I'd much rather have a S&W P99 9+1 .45acp any day of the year.
They have a fully supported chamber, all steel magazines, and a narrower grip than the Glock 37. I picked one up at the gun store and it felt nice and pointed naturally. I used to own a Walther P99 in .40sw and it was accurate and reliable. I should have kept it.

The Glock perfection does get on my nerves when there are nicer other guns out there. I bought my first Glock back in 1986, serial number AA223. I have owned 3 seventeen's, 2 nineteen's, 1 twenty, 2 twenty-one's, 1 twenty-three, 1 twenty-seven, 1 thirty-two and 2 thirty three's. Like a moth to light, I'm constantly drawn to Glock; however I have abandoned all hope after Glock fiddled around with the Glock 19. It was 3 weeks ago I was scoping out a new 19 with the 3 pinned receiver, and beveled chamber. For some strange reason, like my first Glock had back in 86, this particular specimen had a flat black finish on the slide. It had the Glock factory night sites and I almost bought it. I knew the Glock 19 had a nice thick chamber, they are tough as nails, and with the 3rd pin, there is no way in hell this gun would ever die from excessive usage. Then I came upon this post on Glock talk.

http://www.glocktalk.com/showthread.php ... king+block

Combine that with the gun zones article on the phase 3 malfunction was enough to stop me from getting a new G19. Heck I'm probably over reacting, but that is my nature.

This month's issue of American Rifleman had an article on the Glock 37. I could have puked. Like others I had hopes of Glock making a full size single stack 45acp but instead they had to come up with a new cartridge which, for now, put the final stake in the coffin. If in the future Glock makes significant improvements in their product line, I may get another one but for now, I'll stick with Springfield Armory's XD series.

The CZ-75 P01 sure looks promissing as does the Smith & Wesson model 457.
 

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:roll: There are quite a few themes and topics for discussion in the thread. Not to be redundant; but I, also, don't know where to begin. Let's see:

QF: 'I am constantly hearing people having to use solid guide rods, changing magazine springs, recoil springs, changing mag followers etc just to get some sort of reliability out of the pistol. Sure there are those people who get 1000's of rounds of shooting without any malfunction, but those people are rare compared to the people having problems.'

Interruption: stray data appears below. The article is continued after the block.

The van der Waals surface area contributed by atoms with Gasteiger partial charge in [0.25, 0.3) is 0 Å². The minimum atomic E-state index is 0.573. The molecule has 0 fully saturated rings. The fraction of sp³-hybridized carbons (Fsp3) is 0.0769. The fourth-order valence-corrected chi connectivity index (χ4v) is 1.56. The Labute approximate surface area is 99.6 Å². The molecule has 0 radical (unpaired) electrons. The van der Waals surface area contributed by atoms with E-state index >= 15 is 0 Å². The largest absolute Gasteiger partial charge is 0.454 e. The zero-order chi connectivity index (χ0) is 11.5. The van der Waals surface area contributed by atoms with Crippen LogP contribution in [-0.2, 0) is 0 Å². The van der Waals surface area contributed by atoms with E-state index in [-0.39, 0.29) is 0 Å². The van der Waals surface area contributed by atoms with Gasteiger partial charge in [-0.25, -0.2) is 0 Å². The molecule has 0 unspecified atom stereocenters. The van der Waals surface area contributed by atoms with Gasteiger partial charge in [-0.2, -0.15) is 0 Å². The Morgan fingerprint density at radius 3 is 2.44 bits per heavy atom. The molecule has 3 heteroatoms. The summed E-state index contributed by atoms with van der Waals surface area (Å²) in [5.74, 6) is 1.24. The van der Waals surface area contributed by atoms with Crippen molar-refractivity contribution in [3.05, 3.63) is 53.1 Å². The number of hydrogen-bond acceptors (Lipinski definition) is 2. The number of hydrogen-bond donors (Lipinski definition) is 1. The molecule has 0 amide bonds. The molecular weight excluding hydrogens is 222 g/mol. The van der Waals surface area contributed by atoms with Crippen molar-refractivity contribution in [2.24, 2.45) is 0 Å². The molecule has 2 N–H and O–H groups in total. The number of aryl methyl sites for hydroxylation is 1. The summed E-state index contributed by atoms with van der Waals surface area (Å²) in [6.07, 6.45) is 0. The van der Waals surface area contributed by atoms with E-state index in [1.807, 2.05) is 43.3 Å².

Yes, and, apparently, I am one of them; however, reliability in my Glock Model G-21's came, 'at a price' and after a lot of personal frustration. After going through months of failure to feed problems I, finally, developed a number of, 'solutions' that seem to work! Solid, steel, guide rods were installed in order to smooth out spring travel during recoil and prevent the front end of the rod from breaking the way too many of them do at GSSF events. (However, the big question in my mind is, 'Why' doesn't the Glock factory, simply, leave the end of their standard plastic guide rod open and, 'un:captured'?)

I honestly believe that a simple, open-ended, plastic guide rod that is able to flex with the frame during firing would be better than the rigid, steel, Wolff guide rod that I'm using now. (Besides the disc end is, always, getting dented and dinged up during assembly and disassembly of the pistol(s). Every now and then I have to take a piece of very fine emery paper with a little oil on it to smooth these discs out.) There may be another advantage to a rigid, steel, guide rod, though: It is perfectly smooth and relatively friction-free; in my opinion, this adds to reliable functioning.

When my Glock Model 21's were new, the magazine springs, definitely, needed to be changed; however, I did not have any problems with the standard Glock follower(s). Before the steel guide rod and magazine spring changes I had numerous: nosedives, straight-up jams, and failures-to-feed as well as a few stove pipes. (By numerous I mean between 2 and 4 failures per 100 rounds fired. IMO, this is completely unacceptable for a primary carry gun. Yes, I was using reloads. My reloads! The same ammunition that has been feeding flawlessly through all of my: Detonics and Colt Series 70 pistols for the past 30 years.)